- Baylen Linnekin, Keep Food Legal
On March 25, the United States Supreme Court will hear oral arguments in Michigan v. Environmental Protection Agency. The case is comprised of three consolidated petitions, one from a group of 21 states, one from the trade group for electrical power plants, and one from the trade group for suppliers of coal to these plants. The Court will answer “Whether the Environmental Protection Agency unreasonably refused to consider costs in determining whether it is appropriate to regulate hazardous air pollutants emitted by electric utilities.”
Members of the Federalist Society’s Financial Services & E-Commerce Practice Group Executive Committee provided an update on recent important activity at the Consumer Financial Protection Bureau (CFPB). Recent developments included the results of the CFPB's arbitration study, the suspension of credit card agreement submission to the CFPB, new criticism of the CFPB's mortgage rate tool, and new payday lending rules.
On January 12, 2015, the Supreme Court heard oral argument in Oneok, Inc. v. Learjet. The question in this case is whether the Natural Gas Act, which gives the Federal Energy Regulatory Commission jurisdiction to regulate natural gas sales in interstate commerce for resale (wholesale sales), preempts state-law antitrust claims which challenge industry practices that directly affect the wholesale natural gas market when those claims are asserted by litigants who purchased gas in retail transactions.
To discuss the case, we have Daniel Lyons, who is an Associate Professor of Law at the Boston College Law School.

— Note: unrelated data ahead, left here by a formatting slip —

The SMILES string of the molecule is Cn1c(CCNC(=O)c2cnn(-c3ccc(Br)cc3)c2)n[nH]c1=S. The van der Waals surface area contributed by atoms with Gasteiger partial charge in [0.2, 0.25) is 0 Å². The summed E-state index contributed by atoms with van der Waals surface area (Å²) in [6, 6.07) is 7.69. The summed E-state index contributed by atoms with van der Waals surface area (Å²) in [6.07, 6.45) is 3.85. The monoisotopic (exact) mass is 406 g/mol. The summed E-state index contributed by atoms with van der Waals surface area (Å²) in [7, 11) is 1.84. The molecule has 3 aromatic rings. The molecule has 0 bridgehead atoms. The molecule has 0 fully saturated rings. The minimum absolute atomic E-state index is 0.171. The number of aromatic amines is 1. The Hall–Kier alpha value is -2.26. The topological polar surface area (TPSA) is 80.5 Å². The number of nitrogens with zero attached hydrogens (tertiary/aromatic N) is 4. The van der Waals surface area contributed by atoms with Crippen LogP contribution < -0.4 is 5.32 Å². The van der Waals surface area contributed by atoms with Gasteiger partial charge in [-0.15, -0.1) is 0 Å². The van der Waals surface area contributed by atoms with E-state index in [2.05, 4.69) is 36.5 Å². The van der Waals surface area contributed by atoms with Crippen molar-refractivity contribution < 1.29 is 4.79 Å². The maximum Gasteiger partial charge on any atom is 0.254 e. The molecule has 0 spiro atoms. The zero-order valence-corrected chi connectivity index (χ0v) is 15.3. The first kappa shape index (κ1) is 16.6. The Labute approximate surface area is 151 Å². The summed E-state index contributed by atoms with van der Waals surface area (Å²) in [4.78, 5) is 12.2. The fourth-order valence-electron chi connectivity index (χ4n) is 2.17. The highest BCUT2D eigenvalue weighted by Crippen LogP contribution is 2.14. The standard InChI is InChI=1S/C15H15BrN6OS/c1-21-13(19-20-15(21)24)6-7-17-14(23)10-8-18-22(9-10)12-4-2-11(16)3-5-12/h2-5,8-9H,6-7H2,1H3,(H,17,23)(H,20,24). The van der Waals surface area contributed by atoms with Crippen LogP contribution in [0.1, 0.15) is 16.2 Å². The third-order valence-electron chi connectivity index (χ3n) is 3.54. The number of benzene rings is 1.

On February 25, 2015 the Supreme Court heard oral argument in North Carolina Board of Dental Examiners v. Federal Trade Commission. The question in this case is whether the state-action exemption from federal antitrust laws applies to a state dental regulatory board when the majority of board members are dental professionals who are elected by other market participants--and thus potential competitors of anyone seeking entry into the dental industry. The Federal Trade Commission denied immunity to the Board and the Fourth Circuit affirmed that ruling on appeal
By a vote of 6-3, the Supreme Court affirmed the judgment of the Fourth Circuit. Because a controlling number of the Board’s decisionmakers are active market participants in the occupation the Board regulates, the Court explained, the Board can invoke state-action antitrust immunity only if it was subject to active supervision by the State--and that supervision is lacking here.
Justice Kennedy delivered the opinion of the Court, which was joined by Chief Justice Roberts, and Justices Ginsburg, Breyer, Sotomayor, and Kagan. Justice Alito filed a dissenting opinion, which Justices Scalia and Thomas joined.
To discuss the case, we have Prof. Alexander “Sasha” Volokh, who is an Associate Professor of Law at the Emory University School of Law. Professor Volokh received his JD and PhD in economics from Harvard University.